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Drew League Basketball Documentary Premieres at LA Film Festival



PRETTYBIRD produces 'The Drew: No Excuse, Just Produce' focusing on the semi-pro summer league in LA

Drew League Basketball Documentary Premieres at LA Film Festival

'The Drew. No Excuse, Just Produce,' just premiered in front of a packed house at the 2015 Los Angeles Film Festival. The compelling documentary focuses on The Drew League, a semi-pro summer league established in LA back in 1973. Co-directed by former NBA/UCLA player Baron Davis and Chad Gordon, the film details the rise of a passionate west coast mecca where the unifying, positive forces of family and community have held firm for over 40 years.

A mecca in the ghetto, The Drew League is recognized today as the nation’s premiere destination for pro-am basketball. Born in the crime and gang infested region of South Central LA, the hoops institution was initially created to get young kids off the streets and onto the court. The league quickly grew in scope to become a no-gang zone where members of the Crips and Bloods would play side by side in competitive harmony. 

Davis and Gordon take time to give attention to less familiar names of the game, players such as Kenny Brunner, Tyrone "Big 50" Riley and legendary point guard Casper Ware Sr., whose son played for the Philadelphia 76ers. “It’s an incredible treasure chest of stories,” notes Davis, who played in the league before joining the NBA. “There were so many legends that I looked up to, and it’s important to let people know about the complete history and unlock all these great stories.”

Four years in the making, Gordon adds the doc took shape during the 2011 NBA lockout. “We were shooting a profile series on players during the lockout when the story picked up steam,” he explains. “Once we got [the league's longtime commissioner Dino Smiley] on camera, heard his amazing story and the history of the league it just made sense to piece the whole story together.”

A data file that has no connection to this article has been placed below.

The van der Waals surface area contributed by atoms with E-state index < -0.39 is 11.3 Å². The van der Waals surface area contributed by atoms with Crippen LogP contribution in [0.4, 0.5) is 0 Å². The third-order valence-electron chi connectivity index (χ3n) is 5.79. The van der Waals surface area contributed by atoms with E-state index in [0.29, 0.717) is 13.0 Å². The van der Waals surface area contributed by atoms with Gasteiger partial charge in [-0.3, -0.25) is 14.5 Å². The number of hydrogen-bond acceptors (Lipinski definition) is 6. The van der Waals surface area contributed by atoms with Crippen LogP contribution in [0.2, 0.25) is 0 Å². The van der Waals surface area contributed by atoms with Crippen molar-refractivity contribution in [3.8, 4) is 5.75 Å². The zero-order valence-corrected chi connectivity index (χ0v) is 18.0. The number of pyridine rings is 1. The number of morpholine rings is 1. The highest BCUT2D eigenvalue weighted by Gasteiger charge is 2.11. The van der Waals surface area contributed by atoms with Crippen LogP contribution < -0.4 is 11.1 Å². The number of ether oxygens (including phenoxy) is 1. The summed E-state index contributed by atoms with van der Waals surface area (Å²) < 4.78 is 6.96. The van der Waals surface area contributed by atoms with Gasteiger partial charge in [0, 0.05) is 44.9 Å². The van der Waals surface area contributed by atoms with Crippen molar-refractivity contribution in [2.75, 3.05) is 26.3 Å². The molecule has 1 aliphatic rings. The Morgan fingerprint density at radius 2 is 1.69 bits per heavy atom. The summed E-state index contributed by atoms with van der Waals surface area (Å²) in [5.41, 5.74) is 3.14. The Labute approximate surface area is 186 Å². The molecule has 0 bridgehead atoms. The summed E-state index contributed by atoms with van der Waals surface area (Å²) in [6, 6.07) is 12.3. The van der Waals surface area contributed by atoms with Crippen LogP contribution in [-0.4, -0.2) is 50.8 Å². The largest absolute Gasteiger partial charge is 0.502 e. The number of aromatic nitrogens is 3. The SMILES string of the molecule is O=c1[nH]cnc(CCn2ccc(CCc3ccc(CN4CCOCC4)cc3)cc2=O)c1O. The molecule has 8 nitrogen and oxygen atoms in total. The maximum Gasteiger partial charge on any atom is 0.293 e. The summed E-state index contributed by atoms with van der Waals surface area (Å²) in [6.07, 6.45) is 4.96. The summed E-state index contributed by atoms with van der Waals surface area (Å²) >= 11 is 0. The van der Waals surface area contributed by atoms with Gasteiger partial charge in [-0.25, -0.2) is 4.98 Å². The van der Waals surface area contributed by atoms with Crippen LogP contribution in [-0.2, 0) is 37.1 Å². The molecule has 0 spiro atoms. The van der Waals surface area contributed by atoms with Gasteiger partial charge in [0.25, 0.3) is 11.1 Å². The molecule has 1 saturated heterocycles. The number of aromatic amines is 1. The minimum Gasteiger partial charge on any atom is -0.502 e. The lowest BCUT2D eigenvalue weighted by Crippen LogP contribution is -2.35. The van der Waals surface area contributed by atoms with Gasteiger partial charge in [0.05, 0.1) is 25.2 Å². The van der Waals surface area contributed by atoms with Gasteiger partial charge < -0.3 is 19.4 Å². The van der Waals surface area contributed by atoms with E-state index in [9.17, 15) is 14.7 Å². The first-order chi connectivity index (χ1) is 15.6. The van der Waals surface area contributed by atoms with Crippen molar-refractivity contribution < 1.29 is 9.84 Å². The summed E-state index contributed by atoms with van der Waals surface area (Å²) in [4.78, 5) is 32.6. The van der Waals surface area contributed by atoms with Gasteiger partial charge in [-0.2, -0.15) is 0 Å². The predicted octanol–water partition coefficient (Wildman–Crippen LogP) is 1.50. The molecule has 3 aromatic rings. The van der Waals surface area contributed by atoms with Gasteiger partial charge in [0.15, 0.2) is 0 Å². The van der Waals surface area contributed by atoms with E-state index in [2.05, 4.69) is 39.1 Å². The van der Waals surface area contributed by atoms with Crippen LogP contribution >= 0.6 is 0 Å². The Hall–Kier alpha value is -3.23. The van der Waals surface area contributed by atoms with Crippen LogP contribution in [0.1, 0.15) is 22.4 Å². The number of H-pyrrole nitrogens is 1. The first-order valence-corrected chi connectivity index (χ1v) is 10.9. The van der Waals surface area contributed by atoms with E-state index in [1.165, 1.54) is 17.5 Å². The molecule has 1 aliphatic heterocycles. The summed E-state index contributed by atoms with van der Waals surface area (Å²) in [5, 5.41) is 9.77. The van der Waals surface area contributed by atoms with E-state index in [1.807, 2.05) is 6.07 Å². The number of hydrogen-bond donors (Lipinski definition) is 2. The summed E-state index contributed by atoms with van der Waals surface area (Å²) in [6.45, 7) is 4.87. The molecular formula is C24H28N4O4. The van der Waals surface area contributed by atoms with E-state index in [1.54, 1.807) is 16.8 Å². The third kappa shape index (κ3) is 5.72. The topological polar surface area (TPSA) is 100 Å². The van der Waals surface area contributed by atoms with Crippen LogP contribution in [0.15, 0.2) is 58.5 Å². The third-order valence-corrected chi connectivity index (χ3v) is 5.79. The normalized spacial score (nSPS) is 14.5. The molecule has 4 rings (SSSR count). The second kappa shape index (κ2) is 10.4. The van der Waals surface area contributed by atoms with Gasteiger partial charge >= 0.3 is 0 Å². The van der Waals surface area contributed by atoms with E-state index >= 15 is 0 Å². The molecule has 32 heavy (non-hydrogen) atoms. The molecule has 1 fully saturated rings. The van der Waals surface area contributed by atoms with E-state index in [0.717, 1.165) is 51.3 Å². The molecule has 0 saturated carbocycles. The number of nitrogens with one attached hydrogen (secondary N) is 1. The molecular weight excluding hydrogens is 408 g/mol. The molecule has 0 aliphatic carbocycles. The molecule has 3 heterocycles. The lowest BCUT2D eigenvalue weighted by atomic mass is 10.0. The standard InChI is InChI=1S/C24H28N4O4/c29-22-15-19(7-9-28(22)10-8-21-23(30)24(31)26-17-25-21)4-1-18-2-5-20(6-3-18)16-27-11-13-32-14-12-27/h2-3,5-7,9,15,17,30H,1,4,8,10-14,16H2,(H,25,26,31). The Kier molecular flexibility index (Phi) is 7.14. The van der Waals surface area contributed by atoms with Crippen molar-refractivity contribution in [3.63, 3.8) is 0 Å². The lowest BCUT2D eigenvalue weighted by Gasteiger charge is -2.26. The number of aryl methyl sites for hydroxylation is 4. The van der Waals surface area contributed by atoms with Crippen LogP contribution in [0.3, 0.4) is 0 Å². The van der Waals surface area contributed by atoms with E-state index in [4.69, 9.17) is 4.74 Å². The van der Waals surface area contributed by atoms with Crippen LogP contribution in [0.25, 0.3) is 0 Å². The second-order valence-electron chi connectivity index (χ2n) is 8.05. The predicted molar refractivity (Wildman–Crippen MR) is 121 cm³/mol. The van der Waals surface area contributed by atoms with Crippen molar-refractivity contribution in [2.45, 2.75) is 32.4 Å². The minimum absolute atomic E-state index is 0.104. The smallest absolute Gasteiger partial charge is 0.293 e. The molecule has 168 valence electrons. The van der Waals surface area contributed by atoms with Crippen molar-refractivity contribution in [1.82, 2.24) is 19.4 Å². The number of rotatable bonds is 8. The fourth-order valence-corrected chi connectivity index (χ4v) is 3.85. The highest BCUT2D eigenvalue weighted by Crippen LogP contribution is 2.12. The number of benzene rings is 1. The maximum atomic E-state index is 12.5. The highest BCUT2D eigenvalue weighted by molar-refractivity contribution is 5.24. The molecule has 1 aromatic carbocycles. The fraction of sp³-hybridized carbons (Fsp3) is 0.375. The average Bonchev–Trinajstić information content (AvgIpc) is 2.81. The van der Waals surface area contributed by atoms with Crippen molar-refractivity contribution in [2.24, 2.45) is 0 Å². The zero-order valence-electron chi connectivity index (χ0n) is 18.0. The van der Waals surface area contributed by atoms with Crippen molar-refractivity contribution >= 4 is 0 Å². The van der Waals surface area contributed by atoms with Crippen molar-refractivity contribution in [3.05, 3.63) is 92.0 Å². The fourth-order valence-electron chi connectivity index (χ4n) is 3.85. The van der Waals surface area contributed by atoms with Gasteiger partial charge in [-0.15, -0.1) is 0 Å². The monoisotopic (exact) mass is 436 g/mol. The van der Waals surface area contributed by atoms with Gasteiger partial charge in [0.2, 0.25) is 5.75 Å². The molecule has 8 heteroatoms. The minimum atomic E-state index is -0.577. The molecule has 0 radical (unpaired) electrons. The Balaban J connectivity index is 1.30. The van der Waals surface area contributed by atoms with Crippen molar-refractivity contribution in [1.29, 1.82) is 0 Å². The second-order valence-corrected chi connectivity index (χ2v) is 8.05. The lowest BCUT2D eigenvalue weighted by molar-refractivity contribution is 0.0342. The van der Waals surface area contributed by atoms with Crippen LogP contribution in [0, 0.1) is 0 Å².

Producer Erikka Yancy picks up on the film’s sense of community, herself attracted to the film’s positive values as the doc came together. “I was a hired gun,” she reveals. “But 8 weeks quickly became one year. I didn’t leave because the film holds such a positive message. As Baron says, ‘it’s something good outa the hood’ because stories on African Americans often focus on negative aspects such as crime, murder and death. But The Drew really is an amazing place, it’s a family to the whole community. The story was always going to be about fatherhood.”

“Coming from a personal place I never had a father,” adds Davis on the significance of the league. “In my journey The Drew and its community always had million dollar hearts. Everybody’s been a mentor for over 40 years. Basketball has really been my father, a place I turned to for mentorship. It was the same in the league for everybody.”

“At PRETTYBIRD we take on a variety of passion projects like this,” adds Ali Brown, PRETTYBIRD Vice President / Executive Producer on producing film of consequence. “The Drew is a completely home grown thing. To have a movie that shows so many positive thing – about kindness, love and family – is such a great message to put out there.”

“This film was made with lots of sweat and tears,” explains PRETTYBIRD Co-Founder / Producer Paul Hunter on the filmmaking journey, himself a revered director of commercials for brands such as Adidas, AUDI, Nike and Beats to name a few. “There’s a lot of love for the community and the sport. We hardly had any money and called in a lot of favors. It was tough because there was no schedule or permits during filming. It was a run-and-gun experience and get what you can get, but it came together so damn well.”

“This film comes from the heart,” closes Davis. “This is the story of a different kind of basketball legacy that was born at the corner of Compton and Firestone. It’s how we get down here on a basketball level. It’s about heart, community and honoring the ambassadors of the game.”

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Genres: Documentary

PRETTYBIRD US, Thu, 09 Jul 2015 10:17:48 GMT